Mason Bokeh Ti GRX Di2
Mason’s aluminium Bokeh is a long-time favourite of ours, even getting a rare five-star rating when we tested it three years ago.
We appreciated it for its superb detailing, quick ride on tarmac and its ability to hit the trails confidently. The only negative was that its unique frame detailing contributed to a £3,100 price.
At first glance, it looks like it could be more of the same for 2020’s titanium Bokeh – at more than twice the price in our build and a frameset that’s yours for £3,450.
Bent and tapered seatstays for rear-end comfort. Robert Smith / Immediate Media
Just as with Mason’s aluminium Bokeh there are loads of striking details, and a lot more going on than is the case with most titanium frames that usually major on round tubes.
This Bokeh has a gently flattened top tube (comfort), a rounded-off oversized rectangular down tube (stiffness) and 3D-printed titanium dropouts from Reynolds UK. The Mason-developed seatstays feature both a double-bend and tapering for increased rear-end comfort.
You can buy a Bokeh Ti with SRAM Force 1x but I went for the model with Shimano’s new-ish GRX electronic Di2 groupset, pairing a 42t chainset and 11-42 cassette.
The alternative 2×11 version comes with 48/31, 11-34 gearing, a wider-ratio setup with a racier top gear and slightly lower bottom.
This version of Di2 also has a few nifty tricks up its sleeves. Some of my testing was done during bitter, ice-cold days when thick winter gloves were a necessity, so I set the right-hand levers for all upshifts and the left for downshifting – but shifting modes are customisable.
A small bar-mounted display shows your gear and beeps when you reach first or top – more useful than it sounds when you’re hammering it.
GRX brakes: perfectly matched to Shimano Ice Tech rotors Robert Smith / Immediate Media
The wheels are a collaboration between Mason and UK wheelsmith Hunt. Its super-wide 25mm internal rim width takes tyres up to 50mm and they come tubeless-ready.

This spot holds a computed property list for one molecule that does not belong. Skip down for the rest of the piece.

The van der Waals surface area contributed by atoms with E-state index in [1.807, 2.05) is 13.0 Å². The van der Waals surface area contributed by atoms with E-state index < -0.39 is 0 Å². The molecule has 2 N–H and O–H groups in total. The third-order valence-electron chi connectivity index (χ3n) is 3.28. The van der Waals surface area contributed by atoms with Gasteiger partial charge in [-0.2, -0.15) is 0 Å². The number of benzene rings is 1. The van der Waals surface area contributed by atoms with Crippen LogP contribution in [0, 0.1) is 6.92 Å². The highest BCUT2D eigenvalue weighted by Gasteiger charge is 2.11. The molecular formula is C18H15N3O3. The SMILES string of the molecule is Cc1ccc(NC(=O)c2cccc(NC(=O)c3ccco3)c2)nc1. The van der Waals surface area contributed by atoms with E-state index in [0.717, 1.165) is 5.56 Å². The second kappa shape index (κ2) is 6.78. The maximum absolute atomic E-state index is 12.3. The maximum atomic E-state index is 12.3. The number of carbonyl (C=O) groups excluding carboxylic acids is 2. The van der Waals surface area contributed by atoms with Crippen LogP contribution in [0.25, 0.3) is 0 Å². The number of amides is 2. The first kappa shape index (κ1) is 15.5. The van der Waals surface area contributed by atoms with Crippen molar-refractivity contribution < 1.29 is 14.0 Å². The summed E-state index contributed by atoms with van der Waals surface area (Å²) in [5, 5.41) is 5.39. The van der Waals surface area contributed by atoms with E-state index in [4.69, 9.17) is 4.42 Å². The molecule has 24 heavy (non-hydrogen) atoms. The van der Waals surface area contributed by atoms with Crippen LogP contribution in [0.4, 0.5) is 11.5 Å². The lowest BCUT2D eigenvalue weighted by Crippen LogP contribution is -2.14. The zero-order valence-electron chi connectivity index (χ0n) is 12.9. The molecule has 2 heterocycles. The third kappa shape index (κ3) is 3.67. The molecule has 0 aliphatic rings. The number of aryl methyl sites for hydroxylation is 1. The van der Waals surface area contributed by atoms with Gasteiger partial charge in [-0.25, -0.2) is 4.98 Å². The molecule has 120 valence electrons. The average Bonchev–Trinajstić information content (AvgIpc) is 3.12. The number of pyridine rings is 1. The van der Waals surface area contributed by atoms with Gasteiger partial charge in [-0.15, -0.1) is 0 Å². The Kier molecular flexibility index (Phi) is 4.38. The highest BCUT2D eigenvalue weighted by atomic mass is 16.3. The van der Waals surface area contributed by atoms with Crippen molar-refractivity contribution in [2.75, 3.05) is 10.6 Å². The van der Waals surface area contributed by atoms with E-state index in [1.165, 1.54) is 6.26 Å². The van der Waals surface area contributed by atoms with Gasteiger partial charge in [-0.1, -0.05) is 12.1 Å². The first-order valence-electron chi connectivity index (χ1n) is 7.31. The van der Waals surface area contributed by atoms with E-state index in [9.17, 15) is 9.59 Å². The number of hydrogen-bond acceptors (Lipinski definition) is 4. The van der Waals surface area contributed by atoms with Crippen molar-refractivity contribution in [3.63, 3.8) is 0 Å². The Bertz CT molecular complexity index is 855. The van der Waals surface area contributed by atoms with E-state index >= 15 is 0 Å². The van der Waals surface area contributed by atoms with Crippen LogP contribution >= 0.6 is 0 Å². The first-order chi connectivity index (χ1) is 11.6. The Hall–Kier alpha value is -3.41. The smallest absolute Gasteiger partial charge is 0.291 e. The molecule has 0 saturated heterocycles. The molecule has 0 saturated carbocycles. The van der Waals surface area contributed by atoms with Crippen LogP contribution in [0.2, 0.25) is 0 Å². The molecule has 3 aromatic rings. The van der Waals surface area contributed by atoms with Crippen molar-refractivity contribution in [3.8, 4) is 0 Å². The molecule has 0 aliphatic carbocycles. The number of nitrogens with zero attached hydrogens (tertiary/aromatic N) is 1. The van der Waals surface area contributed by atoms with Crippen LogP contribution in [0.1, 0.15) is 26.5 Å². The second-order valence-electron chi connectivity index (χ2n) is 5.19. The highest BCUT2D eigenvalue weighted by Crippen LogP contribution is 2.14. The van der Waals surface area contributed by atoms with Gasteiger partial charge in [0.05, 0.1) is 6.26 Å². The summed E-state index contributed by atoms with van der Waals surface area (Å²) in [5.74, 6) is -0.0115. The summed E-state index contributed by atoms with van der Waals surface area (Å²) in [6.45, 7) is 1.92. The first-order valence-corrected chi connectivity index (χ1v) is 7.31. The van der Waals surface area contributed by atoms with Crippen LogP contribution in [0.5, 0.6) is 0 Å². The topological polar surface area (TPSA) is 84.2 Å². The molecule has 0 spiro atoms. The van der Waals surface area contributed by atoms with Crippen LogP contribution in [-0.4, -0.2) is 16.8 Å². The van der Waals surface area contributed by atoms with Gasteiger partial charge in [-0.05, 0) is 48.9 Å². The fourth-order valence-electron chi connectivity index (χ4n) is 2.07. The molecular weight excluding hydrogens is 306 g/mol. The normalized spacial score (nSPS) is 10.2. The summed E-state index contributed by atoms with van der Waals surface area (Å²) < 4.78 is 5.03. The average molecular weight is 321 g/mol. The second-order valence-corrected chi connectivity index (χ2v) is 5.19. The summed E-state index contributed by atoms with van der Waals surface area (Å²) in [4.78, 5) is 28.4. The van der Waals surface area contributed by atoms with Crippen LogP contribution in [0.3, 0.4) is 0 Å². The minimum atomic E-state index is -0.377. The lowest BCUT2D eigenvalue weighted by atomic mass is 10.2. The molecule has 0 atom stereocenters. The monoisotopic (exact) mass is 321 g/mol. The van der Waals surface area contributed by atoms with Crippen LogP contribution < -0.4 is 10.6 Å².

The thru-axles are finished with Mason’s SwitchLever, which you can remove to tighten both axles. Mason says that many Bokeh buyers buy a second set of wheels. Yes, it adds cost but a pair of slimmer 700c wheels ramps up the Bokeh’s versatility.
On the flat sections of my 17-mile commute I usually spin along at about 14 to 16mph; for the same perceived effort on the 47c Sendero-tyred test bike I was nearer 12 to 14mph. But when riding on icy roads those tyres feel a good deal safer than slick tyres.
And when I hit hard-packed grit, messy gravel and muddy tracks they really came into their own, gripping as if their life depended on it.
It’s no surprise that the combination of titanium, wide tyres, Fabric saddle and a carbon seatpost – even in a 31.6mm diameter – is comfortable.
Just as with Mason’s aluminium Bokeh, there are lots of striking details. Robert Smith / Immediate Media
The same is true of the moderately flared bar and gently flattened handlebar tops. Control is equally impressive, confident off-road with consistent braking and gearing that I couldn’t get to misbehave in spite of trying. The GRX’s lever hoods also provide a useful handhold.
Mason’s new Bokeh takes all that I loved about the original alloy bike and has amped it up to the all-roading, gravel-riding titanium max.
The combination of the Italian-made Dedacciai titanium frame, Di2 gearing and its wide tubeless-ready wheels and tyres delivers a sumptuous ride and there are fittings – super-neat, naturally – for more bottles and bike-packing kit.
Mason’s Multi-Port system keeps the lines as neat as the titanium frame’s welds.
Any criticisms? Well, all those well-considered details definitely deliver a first-rate long-distance “AdventureSport” ride (a description coined by Dom Mason), but quality like that is going to cost. Do you ever get that sense of déjà vu?
Mason Bokeh Ti GRX Di2 geometry
Size (* tested): 50, 52, 54*, 56, 58, 60, 62cm
Seat angle: 73 degrees
Head angle: 71 degrees
Seat tube: 54cm
Top tube: 55.1cm
Head tube: 14.5cm
Fork offset: 5cm
Bottom bracket drop: 7.3cm